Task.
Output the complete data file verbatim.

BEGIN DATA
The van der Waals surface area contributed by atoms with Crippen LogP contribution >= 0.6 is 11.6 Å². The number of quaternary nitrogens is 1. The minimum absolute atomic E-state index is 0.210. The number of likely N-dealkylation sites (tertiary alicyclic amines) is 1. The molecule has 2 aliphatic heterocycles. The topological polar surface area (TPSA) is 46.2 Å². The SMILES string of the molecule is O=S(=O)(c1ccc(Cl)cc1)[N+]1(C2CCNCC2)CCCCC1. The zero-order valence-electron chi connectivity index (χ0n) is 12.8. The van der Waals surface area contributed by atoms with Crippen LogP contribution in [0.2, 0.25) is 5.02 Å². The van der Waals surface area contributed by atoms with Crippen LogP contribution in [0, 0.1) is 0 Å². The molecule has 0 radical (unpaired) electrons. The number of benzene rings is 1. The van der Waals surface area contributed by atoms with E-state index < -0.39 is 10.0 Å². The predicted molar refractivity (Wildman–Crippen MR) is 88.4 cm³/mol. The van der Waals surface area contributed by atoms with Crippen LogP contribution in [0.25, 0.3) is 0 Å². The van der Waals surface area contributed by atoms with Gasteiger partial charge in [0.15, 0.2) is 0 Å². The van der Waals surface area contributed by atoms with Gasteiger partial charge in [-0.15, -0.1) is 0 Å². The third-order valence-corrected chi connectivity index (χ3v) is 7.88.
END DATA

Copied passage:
The van der Waals surface area contributed by atoms with Crippen LogP contribution >= 0.6 is 11.6 Å². The number of quaternary nitrogens is 1. The minimum absolute atomic E-state index is 0.210. The number of likely N-dealkylation sites (tertiary alicyclic amines) is 1. The molecule has 2 aliphatic heterocycles. The topological polar surface area (TPSA) is 46.2 Å². The SMILES string of the molecule is O=S(=O)(c1ccc(Cl)cc1)[N+]1(C2CCNCC2)CCCCC1. The zero-order valence-electron chi connectivity index (χ0n) is 12.8. The van der Waals surface area contributed by atoms with Crippen LogP contribution in [0.2, 0.25) is 5.02 Å². The van der Waals surface area contributed by atoms with Crippen LogP contribution in [0, 0.1) is 0 Å². The molecule has 0 radical (unpaired) electrons. The number of benzene rings is 1. The van der Waals surface area contributed by atoms with E-state index < -0.39 is 10.0 Å². The predicted molar refractivity (Wildman–Crippen MR) is 88.4 cm³/mol. The van der Waals surface area contributed by atoms with Crippen LogP contribution in [0.25, 0.3) is 0 Å². The van der Waals surface area contributed by atoms with Gasteiger partial charge in [0.15, 0.2) is 0 Å². The van der Waals surface area contributed by atoms with Gasteiger partial charge in [-0.15, -0.1) is 0 Å². The third-order valence-corrected chi connectivity index (χ3v) is 7.88.